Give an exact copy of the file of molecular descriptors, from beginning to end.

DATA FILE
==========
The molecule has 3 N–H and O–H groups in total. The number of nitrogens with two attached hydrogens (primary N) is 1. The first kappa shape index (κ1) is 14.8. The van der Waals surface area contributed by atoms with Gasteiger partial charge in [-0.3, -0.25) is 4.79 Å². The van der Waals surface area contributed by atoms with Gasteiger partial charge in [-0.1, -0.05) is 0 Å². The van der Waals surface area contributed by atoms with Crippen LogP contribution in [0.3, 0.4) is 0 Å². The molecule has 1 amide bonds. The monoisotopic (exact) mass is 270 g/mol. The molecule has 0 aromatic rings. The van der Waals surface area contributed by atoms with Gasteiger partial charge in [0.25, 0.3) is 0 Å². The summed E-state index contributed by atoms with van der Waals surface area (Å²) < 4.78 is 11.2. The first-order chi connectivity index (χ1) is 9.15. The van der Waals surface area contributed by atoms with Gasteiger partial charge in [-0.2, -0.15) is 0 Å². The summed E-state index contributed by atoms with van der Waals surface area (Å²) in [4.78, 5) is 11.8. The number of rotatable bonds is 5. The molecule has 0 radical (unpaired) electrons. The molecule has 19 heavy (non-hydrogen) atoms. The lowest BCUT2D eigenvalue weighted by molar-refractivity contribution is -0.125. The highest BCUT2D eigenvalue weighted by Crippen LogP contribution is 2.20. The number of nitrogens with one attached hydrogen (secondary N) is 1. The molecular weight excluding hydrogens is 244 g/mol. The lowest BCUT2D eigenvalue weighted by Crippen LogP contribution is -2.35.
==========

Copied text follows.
The molecule has 3 N–H and O–H groups in total. The number of nitrogens with two attached hydrogens (primary N) is 1. The first kappa shape index (κ1) is 14.8. The van der Waals surface area contributed by atoms with Gasteiger partial charge in [-0.3, -0.25) is 4.79 Å². The van der Waals surface area contributed by atoms with Gasteiger partial charge in [-0.1, -0.05) is 0 Å². The van der Waals surface area contributed by atoms with Crippen LogP contribution in [0.3, 0.4) is 0 Å². The molecule has 1 amide bonds. The monoisotopic (exact) mass is 270 g/mol. The molecule has 0 aromatic rings. The van der Waals surface area contributed by atoms with Gasteiger partial charge in [0.25, 0.3) is 0 Å². The summed E-state index contributed by atoms with van der Waals surface area (Å²) < 4.78 is 11.2. The first-order chi connectivity index (χ1) is 9.15. The van der Waals surface area contributed by atoms with Gasteiger partial charge in [-0.2, -0.15) is 0 Å². The summed E-state index contributed by atoms with van der Waals surface area (Å²) in [4.78, 5) is 11.8. The number of rotatable bonds is 5. The molecule has 0 radical (unpaired) electrons. The molecule has 19 heavy (non-hydrogen) atoms. The lowest BCUT2D eigenvalue weighted by molar-refractivity contribution is -0.125. The highest BCUT2D eigenvalue weighted by Crippen LogP contribution is 2.20. The number of nitrogens with one attached hydrogen (secondary N) is 1. The molecular weight excluding hydrogens is 244 g/mol. The lowest BCUT2D eigenvalue weighted by Crippen LogP contribution is -2.35.